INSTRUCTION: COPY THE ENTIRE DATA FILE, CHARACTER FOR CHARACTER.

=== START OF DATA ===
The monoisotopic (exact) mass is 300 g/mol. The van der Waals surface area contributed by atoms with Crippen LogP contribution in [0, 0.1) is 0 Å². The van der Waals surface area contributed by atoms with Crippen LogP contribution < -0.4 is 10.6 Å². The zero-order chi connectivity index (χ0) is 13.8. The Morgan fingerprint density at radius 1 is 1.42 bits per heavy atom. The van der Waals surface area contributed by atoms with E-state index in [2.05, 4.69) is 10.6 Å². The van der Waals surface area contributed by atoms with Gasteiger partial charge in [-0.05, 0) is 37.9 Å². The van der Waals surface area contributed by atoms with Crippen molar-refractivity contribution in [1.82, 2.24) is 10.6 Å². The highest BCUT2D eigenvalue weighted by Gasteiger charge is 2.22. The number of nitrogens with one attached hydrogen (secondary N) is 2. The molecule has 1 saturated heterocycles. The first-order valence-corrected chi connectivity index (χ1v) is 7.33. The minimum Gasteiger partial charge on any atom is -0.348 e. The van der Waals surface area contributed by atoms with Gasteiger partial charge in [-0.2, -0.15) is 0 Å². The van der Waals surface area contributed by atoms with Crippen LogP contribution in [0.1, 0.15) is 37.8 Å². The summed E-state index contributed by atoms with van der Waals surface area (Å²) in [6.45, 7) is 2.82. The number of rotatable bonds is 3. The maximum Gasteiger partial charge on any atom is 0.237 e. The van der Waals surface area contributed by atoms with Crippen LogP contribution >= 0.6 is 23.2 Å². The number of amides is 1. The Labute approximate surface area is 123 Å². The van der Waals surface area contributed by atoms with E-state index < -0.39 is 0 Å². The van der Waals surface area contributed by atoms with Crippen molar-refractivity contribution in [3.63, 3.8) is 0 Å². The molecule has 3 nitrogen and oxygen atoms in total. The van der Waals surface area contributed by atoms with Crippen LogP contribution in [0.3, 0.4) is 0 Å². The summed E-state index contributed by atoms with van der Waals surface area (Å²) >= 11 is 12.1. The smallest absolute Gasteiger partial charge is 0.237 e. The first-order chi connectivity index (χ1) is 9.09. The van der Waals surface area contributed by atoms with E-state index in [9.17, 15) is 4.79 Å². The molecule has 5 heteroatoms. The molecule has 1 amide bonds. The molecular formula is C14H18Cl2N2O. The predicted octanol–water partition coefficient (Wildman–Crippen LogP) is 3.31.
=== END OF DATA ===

The monoisotopic (exact) mass is 300 g/mol. The van der Waals surface area contributed by atoms with Crippen LogP contribution in [0, 0.1) is 0 Å². The van der Waals surface area contributed by atoms with Crippen LogP contribution < -0.4 is 10.6 Å². The zero-order chi connectivity index (χ0) is 13.8. The Morgan fingerprint density at radius 1 is 1.42 bits per heavy atom. The van der Waals surface area contributed by atoms with E-state index in [2.05, 4.69) is 10.6 Å². The van der Waals surface area contributed by atoms with Gasteiger partial charge in [-0.05, 0) is 37.9 Å². The van der Waals surface area contributed by atoms with Crippen molar-refractivity contribution in [1.82, 2.24) is 10.6 Å². The highest BCUT2D eigenvalue weighted by Gasteiger charge is 2.22. The number of nitrogens with one attached hydrogen (secondary N) is 2. The molecule has 1 saturated heterocycles. The first-order valence-corrected chi connectivity index (χ1v) is 7.33. The minimum Gasteiger partial charge on any atom is -0.348 e. The van der Waals surface area contributed by atoms with Gasteiger partial charge in [-0.2, -0.15) is 0 Å². The van der Waals surface area contributed by atoms with Crippen LogP contribution in [0.1, 0.15) is 37.8 Å². The summed E-state index contributed by atoms with van der Waals surface area (Å²) in [6.45, 7) is 2.82. The number of rotatable bonds is 3. The maximum Gasteiger partial charge on any atom is 0.237 e. The van der Waals surface area contributed by atoms with Crippen LogP contribution >= 0.6 is 23.2 Å². The number of amides is 1. The Labute approximate surface area is 123 Å². The van der Waals surface area contributed by atoms with E-state index < -0.39 is 0 Å². The van der Waals surface area contributed by atoms with Crippen molar-refractivity contribution in [3.63, 3.8) is 0 Å². The molecule has 3 nitrogen and oxygen atoms in total. The van der Waals surface area contributed by atoms with Crippen LogP contribution in [0.3, 0.4) is 0 Å². The summed E-state index contributed by atoms with van der Waals surface area (Å²) >= 11 is 12.1. The smallest absolute Gasteiger partial charge is 0.237 e. The first-order chi connectivity index (χ1) is 9.09. The van der Waals surface area contributed by atoms with E-state index in [9.17, 15) is 4.79 Å². The molecule has 5 heteroatoms. The molecule has 1 amide bonds. The molecular formula is C14H18Cl2N2O. The predicted octanol–water partition coefficient (Wildman–Crippen LogP) is 3.31.